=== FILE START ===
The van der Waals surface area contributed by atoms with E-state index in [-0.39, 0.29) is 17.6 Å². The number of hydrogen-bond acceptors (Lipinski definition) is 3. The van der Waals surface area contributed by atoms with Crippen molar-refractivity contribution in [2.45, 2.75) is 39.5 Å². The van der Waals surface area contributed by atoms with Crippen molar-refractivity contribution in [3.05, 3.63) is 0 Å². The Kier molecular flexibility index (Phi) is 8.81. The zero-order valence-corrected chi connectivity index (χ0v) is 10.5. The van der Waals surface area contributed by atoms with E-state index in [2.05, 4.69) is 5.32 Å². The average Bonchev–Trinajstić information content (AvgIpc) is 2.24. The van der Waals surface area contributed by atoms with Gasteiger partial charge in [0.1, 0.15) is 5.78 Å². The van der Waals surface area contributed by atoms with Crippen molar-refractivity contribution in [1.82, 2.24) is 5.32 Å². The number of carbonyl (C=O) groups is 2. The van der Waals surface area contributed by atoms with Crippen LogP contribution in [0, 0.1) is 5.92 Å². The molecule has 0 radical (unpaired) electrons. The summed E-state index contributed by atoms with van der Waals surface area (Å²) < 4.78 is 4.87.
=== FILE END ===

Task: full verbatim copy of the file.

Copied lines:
The van der Waals surface area contributed by atoms with E-state index in [-0.39, 0.29) is 17.6 Å². The number of hydrogen-bond acceptors (Lipinski definition) is 3. The van der Waals surface area contributed by atoms with Crippen molar-refractivity contribution in [2.45, 2.75) is 39.5 Å². The van der Waals surface area contributed by atoms with Crippen molar-refractivity contribution in [3.05, 3.63) is 0 Å². The Kier molecular flexibility index (Phi) is 8.81. The zero-order valence-corrected chi connectivity index (χ0v) is 10.5. The van der Waals surface area contributed by atoms with E-state index in [2.05, 4.69) is 5.32 Å². The average Bonchev–Trinajstić information content (AvgIpc) is 2.24. The van der Waals surface area contributed by atoms with Gasteiger partial charge in [0.1, 0.15) is 5.78 Å². The van der Waals surface area contributed by atoms with Crippen molar-refractivity contribution in [1.82, 2.24) is 5.32 Å². The number of carbonyl (C=O) groups is 2. The van der Waals surface area contributed by atoms with Crippen LogP contribution in [0, 0.1) is 5.92 Å². The molecule has 0 radical (unpaired) electrons. The summed E-state index contributed by atoms with van der Waals surface area (Å²) < 4.78 is 4.87.